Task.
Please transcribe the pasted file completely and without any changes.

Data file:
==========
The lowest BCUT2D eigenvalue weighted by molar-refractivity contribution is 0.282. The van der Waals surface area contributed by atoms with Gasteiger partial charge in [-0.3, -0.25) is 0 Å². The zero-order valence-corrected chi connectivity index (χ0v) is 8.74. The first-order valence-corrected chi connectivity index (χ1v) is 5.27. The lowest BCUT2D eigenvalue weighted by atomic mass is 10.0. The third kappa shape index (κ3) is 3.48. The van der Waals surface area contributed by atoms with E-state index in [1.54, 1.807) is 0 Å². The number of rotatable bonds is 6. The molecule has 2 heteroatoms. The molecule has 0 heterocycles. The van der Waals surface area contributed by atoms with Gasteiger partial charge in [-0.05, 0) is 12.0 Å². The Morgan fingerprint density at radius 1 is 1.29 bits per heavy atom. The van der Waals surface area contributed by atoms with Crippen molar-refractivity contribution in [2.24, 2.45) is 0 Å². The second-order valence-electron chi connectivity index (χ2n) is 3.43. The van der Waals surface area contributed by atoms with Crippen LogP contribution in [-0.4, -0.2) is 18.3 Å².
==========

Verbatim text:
The lowest BCUT2D eigenvalue weighted by molar-refractivity contribution is 0.282. The van der Waals surface area contributed by atoms with Gasteiger partial charge in [-0.3, -0.25) is 0 Å². The zero-order valence-corrected chi connectivity index (χ0v) is 8.74. The first-order valence-corrected chi connectivity index (χ1v) is 5.27. The lowest BCUT2D eigenvalue weighted by atomic mass is 10.0. The third kappa shape index (κ3) is 3.48. The van der Waals surface area contributed by atoms with E-state index in [1.54, 1.807) is 0 Å². The number of rotatable bonds is 6. The molecule has 2 heteroatoms. The molecule has 0 heterocycles. The van der Waals surface area contributed by atoms with Gasteiger partial charge in [-0.05, 0) is 12.0 Å². The Morgan fingerprint density at radius 1 is 1.29 bits per heavy atom. The van der Waals surface area contributed by atoms with Crippen molar-refractivity contribution in [2.24, 2.45) is 0 Å². The second-order valence-electron chi connectivity index (χ2n) is 3.43. The van der Waals surface area contributed by atoms with Crippen LogP contribution in [-0.4, -0.2) is 18.3 Å².